The book ends with a denouement common to both science fiction and ancient apocalyptic literature: After a universal cataclysm World War III, tactfully elided by the novelist , a saving remnant begins to establish a new world founded once more on principles of harmony with the cosmos. The second novel of the series takes a holiday from these historical and eschatalogical concerns, locating its lyric and legendary action in the fabulous Zones that are somehow adjacent to Shikasta but not really part of it, and concentrating on the relation between the sexes.
In fact, she deals mainly with a series of exotic earlier periods, in contrast to the narrator of ''Shikasta,'' Johor, who speaks at great length of the 20th century. Ambien II, the narrator of ''The Sirian Experiments,'' offers more novelistic interest than her counterpart in ''Shikasta'' because Johor has the Canopean disadvantage for fiction of virtual moral perfection.
Ambien II, who at first sees galactic life according to her relatively dim Sirian lights, can make her account of Shikastan history a gradual revelation of her own growth in moral knowledge. The thematic argument of ''The Sirian Experiments'' is reminiscent of an early Kurosawa film: An elusive, enigmatic, occasionally provocative but profoundly benevolent master the Canopean administrator Klorathy subtly leads to enlightenment a disciple Ambien II who is by turns rash, foolish, headstrong, imperceptive, but finally brave enough and persistent enough to learn the difficult truth.
The story Ambien II tells is a panorama of the possibilities of civilization and barbarism, ranging from a matriarchal version of Atlantis just before its engulfment, to the Aztec cult of human sacrifice, where Shammat reigns supreme, to the Mongol hordes sweeping over the Moslem East and the Conquistadores ravishing South America.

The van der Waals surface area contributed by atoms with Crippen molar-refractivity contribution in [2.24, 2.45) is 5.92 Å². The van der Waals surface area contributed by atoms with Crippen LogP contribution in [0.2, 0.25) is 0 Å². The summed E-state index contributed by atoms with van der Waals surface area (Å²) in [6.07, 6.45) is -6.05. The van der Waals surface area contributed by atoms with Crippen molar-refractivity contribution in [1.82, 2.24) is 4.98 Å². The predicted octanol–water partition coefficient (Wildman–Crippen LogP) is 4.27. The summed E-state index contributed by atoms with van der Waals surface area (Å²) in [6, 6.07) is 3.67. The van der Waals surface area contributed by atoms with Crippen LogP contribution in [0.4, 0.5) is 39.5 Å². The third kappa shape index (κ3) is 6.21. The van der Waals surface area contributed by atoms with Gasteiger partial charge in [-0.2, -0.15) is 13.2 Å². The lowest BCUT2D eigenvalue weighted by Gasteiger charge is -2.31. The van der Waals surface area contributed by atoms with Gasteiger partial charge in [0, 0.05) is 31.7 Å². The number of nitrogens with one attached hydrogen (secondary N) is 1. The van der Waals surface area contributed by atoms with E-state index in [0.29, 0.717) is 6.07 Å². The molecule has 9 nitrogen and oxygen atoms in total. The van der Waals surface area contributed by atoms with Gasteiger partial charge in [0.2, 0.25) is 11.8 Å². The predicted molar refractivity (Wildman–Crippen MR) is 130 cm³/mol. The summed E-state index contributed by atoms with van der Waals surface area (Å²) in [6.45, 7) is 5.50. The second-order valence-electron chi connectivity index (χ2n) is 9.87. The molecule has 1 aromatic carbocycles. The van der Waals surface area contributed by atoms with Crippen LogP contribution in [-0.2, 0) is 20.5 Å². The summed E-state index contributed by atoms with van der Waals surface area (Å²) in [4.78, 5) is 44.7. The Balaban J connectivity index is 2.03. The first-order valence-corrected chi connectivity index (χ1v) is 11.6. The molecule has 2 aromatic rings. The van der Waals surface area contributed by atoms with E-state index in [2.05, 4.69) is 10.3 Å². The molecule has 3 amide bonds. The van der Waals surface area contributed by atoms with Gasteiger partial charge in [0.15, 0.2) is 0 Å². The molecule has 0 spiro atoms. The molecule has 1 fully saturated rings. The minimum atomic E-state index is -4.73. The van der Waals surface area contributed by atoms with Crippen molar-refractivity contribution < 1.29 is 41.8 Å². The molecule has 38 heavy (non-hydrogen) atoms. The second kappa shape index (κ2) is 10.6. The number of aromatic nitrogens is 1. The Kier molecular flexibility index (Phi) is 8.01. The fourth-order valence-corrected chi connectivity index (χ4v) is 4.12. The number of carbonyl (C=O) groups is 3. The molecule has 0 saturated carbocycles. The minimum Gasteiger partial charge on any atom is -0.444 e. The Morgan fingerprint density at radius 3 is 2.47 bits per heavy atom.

At one point, we are given back-to-back accounts of a dystopia, the Aztec kingdom of crushing priestly oppression, and a utopia, a happy but fragile democracy just on the other side of the mountains, and we are explicitly told that ''they illustrated extremes of what is possible on this planet. From the vantage point of her low-flying spacecraft, she describes, in a spectacular virtuoso set-piece, the sudden tilting of the earth on its axis and the ensuing global cataclysm of ice and snow.
Is all this, strictly speaking, science fiction? And what has the writer gained by turning away from the riches of individual experience that are the great, fascinating subject of the realistic novel? Doris Lessing calls her ''Canopus'' series ''space fiction'' rather than science fiction, and I would infer that she associates the latter with what others have pejoratively termed ''technology fiction'' - the narrative projection into the future of a world of omni-competent, dazzlingly intricate machines extrapolated from our own nascent technology.
Doris Lessing alludes only in the most elliptical fashion to the actual machinery of her extra-terrestrial civilizations, and her excursion into the future in these three books is limited to no more than 10 or 15 years from the present in the last pages of ''Shikasta. Let me suggest that the genre to which this kind of writing most directly belongs is what Northrop Frye has called the ''anatomy'' - a kind of fiction, as Frye notes, that is ''a combination of fantasy and morality'' and that ''presents us with a vision of the world in terms of a single intellectual pattern.
When Johor in ''Shikasta'' comments on the 20th-century proliferation of engines of mass destruction, ''looking from outside at this planet it was as if at a totally crazed species,'' he sounds altogether like the King of Brobdingnag responding to Gulliver's account of modern European warfare. Ambien II's characterization of earth as ''a squalid and unsatisfactory planet full of brutes who could be relied upon for only one thing - to kill each other on one pretext or another at the first opportunity'' might easily be the voice of a Houyhnhnm rebuking Gulliver for the perverted way of life engendered by his fellow-Yahoos.